Indigenous women, girls and Two‐Spirit people experience rates of violence and murder far higher than experienced by other Canadian women. A new film examines the colonial, patriarchal systems that have led to these horrific abuses – and shares how ancestral Indigenous knowledge can help women gain back their power and security.
IKWEWI – She is a Woman, produced by the Clan Mothers Healing Village, premieres at Dave Barber Cinematheque on Wednesday, December 6, the National Day of Remembrance and Action on Violence Against Women. The 54‐minute documentary spotlights three grandmothers – Elders Mae Louise Campbell, Billie Schibler and Belinda Vandenbroeck – who share their ancestral knowledge and how it applies to the current situation of gender‐based violence.
IKWEWI speaks to perspectives on sexuality ranging from pre‐contact to the current situation of continued systemic degradation, sexual violence, exploitation and trafficking of Indigenous women, girls and Two‐Spirit people.
"Women are coming together, the Clan mothers are coming together, other women all over are coming together and saying 'That’s enough,'" Elder Belinda Vandenbroeck explains in the film. "And it is enough. Five hundred years of abuse is enough for our women."
The December 6 screening will include a discussion with Elder Mae Louise Campbell and Elder Belinda Vandenbroek from the Clan Mothers Healing Village. The audience is invited to ask questions.
The Clan Mothers Healing Village and Knowledge Centre brings ancestral, matriarchal knowledge and restorative cultural practices to today’s challenges, helping communities and individuals heal. Based on an innovative village model, this holistic concept provides mid‐term to long‐term support for women who have been victims of multi‐generational trauma, sexual violence, sexual exploitation and human trafficking. The goal is to help the women understand how important and sacred they are through the growth of Indigenous cultural intelligence. Visit https://clanmothers.ca to learn more.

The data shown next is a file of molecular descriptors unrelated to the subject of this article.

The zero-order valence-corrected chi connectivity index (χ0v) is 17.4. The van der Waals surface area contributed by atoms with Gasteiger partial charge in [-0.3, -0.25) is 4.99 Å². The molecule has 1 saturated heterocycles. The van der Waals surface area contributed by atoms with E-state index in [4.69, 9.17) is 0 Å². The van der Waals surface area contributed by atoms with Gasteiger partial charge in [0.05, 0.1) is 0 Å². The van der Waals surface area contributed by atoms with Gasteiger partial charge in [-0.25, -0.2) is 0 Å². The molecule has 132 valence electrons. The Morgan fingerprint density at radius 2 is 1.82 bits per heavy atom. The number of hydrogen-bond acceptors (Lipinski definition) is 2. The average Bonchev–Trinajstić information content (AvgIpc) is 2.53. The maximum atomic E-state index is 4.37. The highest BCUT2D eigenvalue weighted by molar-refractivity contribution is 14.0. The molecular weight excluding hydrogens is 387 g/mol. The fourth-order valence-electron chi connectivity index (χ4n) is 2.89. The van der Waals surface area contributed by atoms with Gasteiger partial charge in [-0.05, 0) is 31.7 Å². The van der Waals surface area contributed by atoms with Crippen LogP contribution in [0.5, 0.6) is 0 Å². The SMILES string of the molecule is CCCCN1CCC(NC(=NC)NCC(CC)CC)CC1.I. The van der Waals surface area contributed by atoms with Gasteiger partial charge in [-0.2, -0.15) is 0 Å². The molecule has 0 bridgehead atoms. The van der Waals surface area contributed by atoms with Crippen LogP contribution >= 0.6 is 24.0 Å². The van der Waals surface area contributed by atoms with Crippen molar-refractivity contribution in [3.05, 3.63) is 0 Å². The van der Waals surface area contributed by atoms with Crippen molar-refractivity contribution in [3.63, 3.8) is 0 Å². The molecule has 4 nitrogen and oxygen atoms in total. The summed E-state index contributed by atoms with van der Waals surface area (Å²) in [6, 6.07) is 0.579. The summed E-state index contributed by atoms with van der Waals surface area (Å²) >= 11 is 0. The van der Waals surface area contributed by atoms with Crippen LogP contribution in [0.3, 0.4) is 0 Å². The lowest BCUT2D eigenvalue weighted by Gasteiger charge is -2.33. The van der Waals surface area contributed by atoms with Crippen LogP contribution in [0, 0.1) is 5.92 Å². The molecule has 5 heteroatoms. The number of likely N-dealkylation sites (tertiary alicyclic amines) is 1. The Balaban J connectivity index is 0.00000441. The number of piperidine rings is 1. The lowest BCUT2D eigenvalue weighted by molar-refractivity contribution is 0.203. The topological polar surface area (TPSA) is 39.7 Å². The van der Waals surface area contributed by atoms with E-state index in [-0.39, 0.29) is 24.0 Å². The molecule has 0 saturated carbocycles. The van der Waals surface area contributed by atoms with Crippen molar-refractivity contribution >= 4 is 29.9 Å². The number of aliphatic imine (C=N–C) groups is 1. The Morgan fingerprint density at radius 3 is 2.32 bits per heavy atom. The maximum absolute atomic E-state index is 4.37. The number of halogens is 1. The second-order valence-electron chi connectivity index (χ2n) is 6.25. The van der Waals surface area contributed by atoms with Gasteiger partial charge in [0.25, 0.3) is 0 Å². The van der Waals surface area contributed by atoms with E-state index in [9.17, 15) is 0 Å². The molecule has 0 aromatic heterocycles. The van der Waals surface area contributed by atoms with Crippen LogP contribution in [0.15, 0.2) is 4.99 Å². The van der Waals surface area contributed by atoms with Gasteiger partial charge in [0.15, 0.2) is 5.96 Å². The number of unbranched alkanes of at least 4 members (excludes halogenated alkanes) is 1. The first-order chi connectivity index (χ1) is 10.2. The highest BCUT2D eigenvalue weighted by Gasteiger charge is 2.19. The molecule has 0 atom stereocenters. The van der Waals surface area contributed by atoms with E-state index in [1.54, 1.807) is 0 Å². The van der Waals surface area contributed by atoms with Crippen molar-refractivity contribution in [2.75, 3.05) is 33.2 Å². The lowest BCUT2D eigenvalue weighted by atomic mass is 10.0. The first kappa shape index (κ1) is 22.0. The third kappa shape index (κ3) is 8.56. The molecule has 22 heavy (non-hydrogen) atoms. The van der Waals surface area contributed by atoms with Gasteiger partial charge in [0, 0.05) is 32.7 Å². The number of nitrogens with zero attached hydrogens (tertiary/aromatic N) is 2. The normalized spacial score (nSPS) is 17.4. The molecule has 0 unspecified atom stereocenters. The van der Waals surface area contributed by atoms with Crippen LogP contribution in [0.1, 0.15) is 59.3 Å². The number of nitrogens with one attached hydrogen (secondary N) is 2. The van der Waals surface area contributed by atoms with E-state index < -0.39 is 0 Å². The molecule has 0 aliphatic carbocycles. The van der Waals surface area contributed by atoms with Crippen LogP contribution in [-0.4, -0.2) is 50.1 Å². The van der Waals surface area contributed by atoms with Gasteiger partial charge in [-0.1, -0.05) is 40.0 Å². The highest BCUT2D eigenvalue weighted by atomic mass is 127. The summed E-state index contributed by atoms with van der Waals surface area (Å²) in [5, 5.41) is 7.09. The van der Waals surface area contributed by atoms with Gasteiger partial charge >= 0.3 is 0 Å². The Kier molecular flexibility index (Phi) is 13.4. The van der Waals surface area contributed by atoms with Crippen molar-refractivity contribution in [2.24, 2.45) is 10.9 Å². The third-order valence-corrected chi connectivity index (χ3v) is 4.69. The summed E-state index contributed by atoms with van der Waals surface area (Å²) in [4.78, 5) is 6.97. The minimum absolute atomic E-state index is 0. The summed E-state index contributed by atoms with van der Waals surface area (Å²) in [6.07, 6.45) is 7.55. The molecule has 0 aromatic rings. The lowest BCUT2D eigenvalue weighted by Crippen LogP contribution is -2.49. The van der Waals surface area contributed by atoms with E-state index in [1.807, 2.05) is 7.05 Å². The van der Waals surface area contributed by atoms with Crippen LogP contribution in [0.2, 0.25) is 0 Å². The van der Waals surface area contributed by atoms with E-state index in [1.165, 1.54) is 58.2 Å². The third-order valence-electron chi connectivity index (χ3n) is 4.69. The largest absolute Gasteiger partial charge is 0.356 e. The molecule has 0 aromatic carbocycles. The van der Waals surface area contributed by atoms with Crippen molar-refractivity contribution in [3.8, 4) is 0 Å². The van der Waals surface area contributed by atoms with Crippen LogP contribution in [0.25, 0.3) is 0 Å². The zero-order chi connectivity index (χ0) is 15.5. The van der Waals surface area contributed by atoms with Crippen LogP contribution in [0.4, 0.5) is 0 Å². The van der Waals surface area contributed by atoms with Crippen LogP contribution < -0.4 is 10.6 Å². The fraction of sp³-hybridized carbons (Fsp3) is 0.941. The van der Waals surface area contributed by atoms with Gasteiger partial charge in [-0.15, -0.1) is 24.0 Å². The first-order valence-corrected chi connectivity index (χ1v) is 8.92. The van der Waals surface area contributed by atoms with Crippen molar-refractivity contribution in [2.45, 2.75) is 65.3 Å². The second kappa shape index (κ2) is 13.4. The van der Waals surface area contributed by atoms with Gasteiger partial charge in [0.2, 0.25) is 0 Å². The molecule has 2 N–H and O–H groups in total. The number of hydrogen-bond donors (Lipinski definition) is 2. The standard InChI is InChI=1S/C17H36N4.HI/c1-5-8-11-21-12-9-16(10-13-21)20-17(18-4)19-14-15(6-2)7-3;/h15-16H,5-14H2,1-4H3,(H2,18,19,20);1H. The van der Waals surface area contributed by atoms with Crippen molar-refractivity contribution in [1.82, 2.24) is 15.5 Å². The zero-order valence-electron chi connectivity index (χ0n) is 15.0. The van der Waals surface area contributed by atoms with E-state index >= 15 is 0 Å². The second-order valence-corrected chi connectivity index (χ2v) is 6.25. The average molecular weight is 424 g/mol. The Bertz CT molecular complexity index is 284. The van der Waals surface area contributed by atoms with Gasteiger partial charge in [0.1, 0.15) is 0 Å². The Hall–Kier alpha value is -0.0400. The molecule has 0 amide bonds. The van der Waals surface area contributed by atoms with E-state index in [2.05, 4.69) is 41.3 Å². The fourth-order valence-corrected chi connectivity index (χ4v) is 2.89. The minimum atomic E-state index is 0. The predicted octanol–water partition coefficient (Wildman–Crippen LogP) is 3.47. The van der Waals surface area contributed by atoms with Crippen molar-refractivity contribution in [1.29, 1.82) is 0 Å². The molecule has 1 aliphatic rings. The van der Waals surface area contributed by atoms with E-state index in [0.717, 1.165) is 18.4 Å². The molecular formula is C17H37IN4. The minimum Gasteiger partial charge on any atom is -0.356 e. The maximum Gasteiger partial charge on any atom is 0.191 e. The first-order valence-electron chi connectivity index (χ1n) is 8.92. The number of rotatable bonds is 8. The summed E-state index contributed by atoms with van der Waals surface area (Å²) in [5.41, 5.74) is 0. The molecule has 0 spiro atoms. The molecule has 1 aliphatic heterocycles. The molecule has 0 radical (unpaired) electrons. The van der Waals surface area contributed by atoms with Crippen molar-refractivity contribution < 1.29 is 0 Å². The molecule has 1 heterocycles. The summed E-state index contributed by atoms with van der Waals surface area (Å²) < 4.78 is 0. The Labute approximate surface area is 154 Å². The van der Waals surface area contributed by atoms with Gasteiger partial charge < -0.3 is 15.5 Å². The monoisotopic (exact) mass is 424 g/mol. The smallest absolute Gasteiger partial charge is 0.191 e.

The premiere screening happens within the 16 Days of Activism Against Gender‐based Violence from November 25 to December 10. This period is a time to not only reflect but to actively and proactively take action to end gender‐based violence.
The Canadian Museum for Human Rights is proud to partner with Dave Barber Cinematheque and the Clan Mothers Healing Village on this screening as part of our ongoing Human Rights Through Film series.
Human Rights Through Film screenings are free for Museum members.
Complimentary tickets can be reserved by selecting the CMHR Member ticket option on the Cinematheque website or at the theatre’s box office. You will be asked to show your Museum membership card at entry.
Admission for non‐members is $10.
Not yet a member? Join our community by exploring our membership options.